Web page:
Back in 1999, when Google was doing their magic, I was a student with the research group that eventually evolved into this company. While there I was playing with indexing technology running on supercomputers. Our techniques weren't anywhere near as good as Google's, and our data set wasn't anywhere near as large. But to get any reasonable performance we had some very, very funky backplane interconnect networking going on. Thing is, from the front the machine just looked like a cluster of Sun SPARCs of some description - unfortunately, I forget which.

My main point about the original Google server was that building your own PC has about as much in common with Google building a server as changing your car oil yourself has with an F1 engineering team designing a new engine.

It's not enough to just buy off the shelf components and stick them together. Don't bother if you're just going to build something identical to what Dell would sell you. Only head down this path if you need to do something special, like add a fancy backplane network, or a custom clustered, column based DBMS.


Jeff said...

> Don't bother if you're just going to build something identical to what Dell would sell you

Google would have paid easily 5 times as much for the same hardware from Dell. The point was to use commodity parts-- lots of them, cheaply and easily replacable commodity parts-- instead of outlaying massive cash for complex, unnecessary server hardware from a company like Dell, or HP, or IBM.

Great things can come from humble commodity hardware. And for far less than you might think. That's the lesson. Have you seen this motley assortment of hardware?

Here's a specific example. Look into Intel's so-called server-class "Xeon" chips, and you'll find they're identical to their Core Duo/Quad equivalents. The only difference, in fact, is the pricetag, and the name etched on the top of the chip.

Giles said...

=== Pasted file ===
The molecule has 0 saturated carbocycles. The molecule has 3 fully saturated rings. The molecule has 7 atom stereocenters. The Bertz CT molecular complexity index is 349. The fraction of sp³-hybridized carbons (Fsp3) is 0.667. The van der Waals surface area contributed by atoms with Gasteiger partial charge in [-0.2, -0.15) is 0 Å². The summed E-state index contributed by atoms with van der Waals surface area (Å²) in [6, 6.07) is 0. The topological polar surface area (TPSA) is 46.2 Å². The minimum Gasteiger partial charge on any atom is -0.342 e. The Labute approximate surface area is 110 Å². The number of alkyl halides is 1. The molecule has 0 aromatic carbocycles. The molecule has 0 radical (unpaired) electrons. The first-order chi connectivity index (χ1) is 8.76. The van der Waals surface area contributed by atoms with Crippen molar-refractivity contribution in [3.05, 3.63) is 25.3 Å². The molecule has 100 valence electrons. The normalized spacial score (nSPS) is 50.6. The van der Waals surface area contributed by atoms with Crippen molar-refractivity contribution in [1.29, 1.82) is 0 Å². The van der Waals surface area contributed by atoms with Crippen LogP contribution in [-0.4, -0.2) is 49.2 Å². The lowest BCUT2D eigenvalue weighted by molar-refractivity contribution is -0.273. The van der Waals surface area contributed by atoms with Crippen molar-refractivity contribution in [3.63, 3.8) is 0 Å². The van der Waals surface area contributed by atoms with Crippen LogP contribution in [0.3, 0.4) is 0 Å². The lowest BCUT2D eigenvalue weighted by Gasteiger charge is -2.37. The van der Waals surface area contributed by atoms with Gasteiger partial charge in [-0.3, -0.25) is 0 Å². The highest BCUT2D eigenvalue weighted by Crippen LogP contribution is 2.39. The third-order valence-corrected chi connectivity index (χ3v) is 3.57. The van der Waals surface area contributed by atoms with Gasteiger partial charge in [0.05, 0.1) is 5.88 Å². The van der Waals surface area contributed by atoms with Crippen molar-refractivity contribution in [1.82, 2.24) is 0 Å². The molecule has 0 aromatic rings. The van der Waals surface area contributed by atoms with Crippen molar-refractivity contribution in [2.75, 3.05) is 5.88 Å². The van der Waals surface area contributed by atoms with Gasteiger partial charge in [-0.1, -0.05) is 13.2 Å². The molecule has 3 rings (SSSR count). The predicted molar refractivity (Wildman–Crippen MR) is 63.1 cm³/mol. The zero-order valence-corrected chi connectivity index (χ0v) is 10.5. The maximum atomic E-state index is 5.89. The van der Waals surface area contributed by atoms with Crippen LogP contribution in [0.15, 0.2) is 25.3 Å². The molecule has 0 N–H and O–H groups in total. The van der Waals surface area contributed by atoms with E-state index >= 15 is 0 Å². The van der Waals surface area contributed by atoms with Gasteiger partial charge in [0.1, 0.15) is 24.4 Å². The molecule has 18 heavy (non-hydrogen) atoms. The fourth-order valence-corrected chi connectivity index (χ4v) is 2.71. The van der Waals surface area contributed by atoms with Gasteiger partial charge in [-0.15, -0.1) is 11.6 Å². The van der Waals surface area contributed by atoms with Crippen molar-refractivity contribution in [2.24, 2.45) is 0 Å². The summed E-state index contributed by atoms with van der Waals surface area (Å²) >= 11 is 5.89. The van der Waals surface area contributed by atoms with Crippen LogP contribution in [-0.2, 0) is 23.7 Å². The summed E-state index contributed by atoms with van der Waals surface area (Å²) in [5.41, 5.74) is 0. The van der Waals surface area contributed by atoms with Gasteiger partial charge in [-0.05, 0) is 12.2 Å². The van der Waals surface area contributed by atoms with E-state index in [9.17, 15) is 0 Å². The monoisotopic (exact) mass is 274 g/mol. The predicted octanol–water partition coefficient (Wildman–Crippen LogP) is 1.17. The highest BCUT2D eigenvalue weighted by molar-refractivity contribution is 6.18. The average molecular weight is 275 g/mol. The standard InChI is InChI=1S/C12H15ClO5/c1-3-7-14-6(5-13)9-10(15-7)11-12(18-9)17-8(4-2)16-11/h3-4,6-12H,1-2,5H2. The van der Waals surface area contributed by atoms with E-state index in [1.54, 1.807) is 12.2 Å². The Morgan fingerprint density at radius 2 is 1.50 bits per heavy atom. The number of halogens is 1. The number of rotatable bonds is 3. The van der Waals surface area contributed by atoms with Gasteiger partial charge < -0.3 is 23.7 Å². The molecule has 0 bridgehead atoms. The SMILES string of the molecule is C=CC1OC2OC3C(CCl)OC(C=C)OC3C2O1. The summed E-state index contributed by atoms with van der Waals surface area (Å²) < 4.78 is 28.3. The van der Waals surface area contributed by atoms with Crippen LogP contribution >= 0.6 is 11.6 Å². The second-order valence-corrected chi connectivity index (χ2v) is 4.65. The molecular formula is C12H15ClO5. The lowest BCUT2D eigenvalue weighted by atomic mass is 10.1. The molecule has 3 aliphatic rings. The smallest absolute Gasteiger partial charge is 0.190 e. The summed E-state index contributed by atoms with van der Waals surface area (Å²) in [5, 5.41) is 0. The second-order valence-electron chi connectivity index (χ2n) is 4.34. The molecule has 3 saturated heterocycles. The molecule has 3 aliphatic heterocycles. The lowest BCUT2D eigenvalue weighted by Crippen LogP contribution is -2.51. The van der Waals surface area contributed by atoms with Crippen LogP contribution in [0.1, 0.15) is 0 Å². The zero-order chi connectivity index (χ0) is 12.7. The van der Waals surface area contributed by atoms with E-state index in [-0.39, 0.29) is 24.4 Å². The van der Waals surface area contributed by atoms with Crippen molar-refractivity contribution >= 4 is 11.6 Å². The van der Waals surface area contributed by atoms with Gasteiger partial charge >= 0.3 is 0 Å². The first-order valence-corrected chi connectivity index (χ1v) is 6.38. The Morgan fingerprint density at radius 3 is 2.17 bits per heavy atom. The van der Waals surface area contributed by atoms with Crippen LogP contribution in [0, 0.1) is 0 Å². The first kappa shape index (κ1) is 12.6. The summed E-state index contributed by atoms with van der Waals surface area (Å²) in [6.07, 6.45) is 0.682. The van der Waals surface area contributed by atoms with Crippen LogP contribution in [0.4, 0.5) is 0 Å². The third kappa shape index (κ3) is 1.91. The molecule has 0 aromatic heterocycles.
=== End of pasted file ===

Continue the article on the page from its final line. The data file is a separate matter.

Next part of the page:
Hi Again Jeff,

I think we might be talking slightly at cross-purposes here.

Buying and using whatever cheap hardware you have hanging around is a brilliant way to save money. When you're starting a company that's what you want to be doing. I've been there. The last company I founded used an ancient Power Mac G3 running Linux as our email server...

To me, the more significant and interesting thing about the early Google hardware is the stuff that wasn't off the shelf; the custom networking, the custom file systems, etc. That's the sort of thing that gave them their competitive advantage.

Of course, I can't be certain that they were using custom pieces of hardware. But looking at Larry Page's history, it seems likely. And I do know that other search technologies at that time were using custom file systems.

> That's the lesson. Have you seen this motley
> assortment of hardware?

Thanks, I hadn't seen that before.


Colin said...

I still enjoy reading Coding Horror. I don't always agree with what Jeff writes (nor do I read all of the topics), but I do find that many posts get me thinking.

BTW, you used to work on Funnelback tech? I know a few folks from there...

Giles said...

It wasn't Funnelback then. This was back when it was still just a CSIRO researcher (David Hawking) with a couple of Ph.D. candidates. They ran an Honours course in web search technology. The main focus of their research was on searching the 'dark web.'

For the course, they got us to try out a bunch of different web search algorithms. I implemented an indexer based on a technique from the University of Waterloo, in Canada. The novel aspect was that updates to the index were linear in the size of the additional documents, not the size of the entire corpus.

Anyway, with hindsight, the most interesting thing is that every single one of the ideas, algorithms and approaches has gone absolutely no where. Even though some of them were interesting and had value separate from searching the entire web.

Ground and obliterated under the Google hegemony.